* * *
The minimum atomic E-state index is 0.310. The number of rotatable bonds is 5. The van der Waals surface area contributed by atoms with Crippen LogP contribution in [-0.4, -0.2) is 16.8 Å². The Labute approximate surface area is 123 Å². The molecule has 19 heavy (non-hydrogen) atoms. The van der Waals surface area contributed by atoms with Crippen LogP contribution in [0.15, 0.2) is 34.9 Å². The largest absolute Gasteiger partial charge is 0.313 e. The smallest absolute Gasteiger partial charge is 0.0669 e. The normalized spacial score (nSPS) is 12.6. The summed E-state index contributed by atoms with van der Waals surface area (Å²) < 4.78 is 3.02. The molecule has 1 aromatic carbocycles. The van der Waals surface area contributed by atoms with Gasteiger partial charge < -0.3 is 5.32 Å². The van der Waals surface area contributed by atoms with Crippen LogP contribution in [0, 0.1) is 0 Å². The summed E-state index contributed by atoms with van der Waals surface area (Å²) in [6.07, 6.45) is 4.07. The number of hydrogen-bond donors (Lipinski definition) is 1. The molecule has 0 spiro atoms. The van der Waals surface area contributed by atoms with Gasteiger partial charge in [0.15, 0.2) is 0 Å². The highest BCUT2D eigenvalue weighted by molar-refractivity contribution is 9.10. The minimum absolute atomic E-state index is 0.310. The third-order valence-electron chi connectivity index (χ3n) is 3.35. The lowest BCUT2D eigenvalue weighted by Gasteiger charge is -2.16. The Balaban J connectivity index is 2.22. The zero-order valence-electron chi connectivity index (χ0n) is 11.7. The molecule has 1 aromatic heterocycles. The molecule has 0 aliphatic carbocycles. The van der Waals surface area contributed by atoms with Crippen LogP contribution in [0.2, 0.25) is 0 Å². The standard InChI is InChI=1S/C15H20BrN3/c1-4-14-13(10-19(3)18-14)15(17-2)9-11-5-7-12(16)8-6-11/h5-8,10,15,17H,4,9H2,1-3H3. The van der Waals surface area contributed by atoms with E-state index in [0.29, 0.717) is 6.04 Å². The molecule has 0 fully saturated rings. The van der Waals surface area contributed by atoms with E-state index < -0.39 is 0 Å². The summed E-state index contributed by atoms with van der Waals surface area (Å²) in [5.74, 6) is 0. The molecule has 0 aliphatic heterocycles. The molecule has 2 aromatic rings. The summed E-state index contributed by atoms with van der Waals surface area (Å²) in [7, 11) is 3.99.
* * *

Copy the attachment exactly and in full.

The minimum atomic E-state index is 0.310. The number of rotatable bonds is 5. The van der Waals surface area contributed by atoms with Crippen LogP contribution in [-0.4, -0.2) is 16.8 Å². The Labute approximate surface area is 123 Å². The molecule has 19 heavy (non-hydrogen) atoms. The van der Waals surface area contributed by atoms with Crippen LogP contribution in [0.15, 0.2) is 34.9 Å². The largest absolute Gasteiger partial charge is 0.313 e. The smallest absolute Gasteiger partial charge is 0.0669 e. The normalized spacial score (nSPS) is 12.6. The summed E-state index contributed by atoms with van der Waals surface area (Å²) < 4.78 is 3.02. The molecule has 1 aromatic carbocycles. The van der Waals surface area contributed by atoms with Gasteiger partial charge < -0.3 is 5.32 Å². The van der Waals surface area contributed by atoms with Crippen LogP contribution in [0, 0.1) is 0 Å². The summed E-state index contributed by atoms with van der Waals surface area (Å²) in [6.07, 6.45) is 4.07. The number of hydrogen-bond donors (Lipinski definition) is 1. The molecule has 0 spiro atoms. The van der Waals surface area contributed by atoms with Gasteiger partial charge in [0.15, 0.2) is 0 Å². The highest BCUT2D eigenvalue weighted by molar-refractivity contribution is 9.10. The minimum absolute atomic E-state index is 0.310. The third-order valence-electron chi connectivity index (χ3n) is 3.35. The lowest BCUT2D eigenvalue weighted by Gasteiger charge is -2.16. The Balaban J connectivity index is 2.22. The zero-order valence-electron chi connectivity index (χ0n) is 11.7. The molecule has 1 aromatic heterocycles. The molecule has 0 aliphatic carbocycles. The van der Waals surface area contributed by atoms with Crippen LogP contribution in [0.2, 0.25) is 0 Å². The standard InChI is InChI=1S/C15H20BrN3/c1-4-14-13(10-19(3)18-14)15(17-2)9-11-5-7-12(16)8-6-11/h5-8,10,15,17H,4,9H2,1-3H3. The van der Waals surface area contributed by atoms with E-state index in [0.29, 0.717) is 6.04 Å². The molecule has 0 fully saturated rings. The van der Waals surface area contributed by atoms with E-state index < -0.39 is 0 Å². The summed E-state index contributed by atoms with van der Waals surface area (Å²) in [5.74, 6) is 0. The molecule has 0 aliphatic heterocycles. The molecule has 2 aromatic rings. The summed E-state index contributed by atoms with van der Waals surface area (Å²) in [7, 11) is 3.99.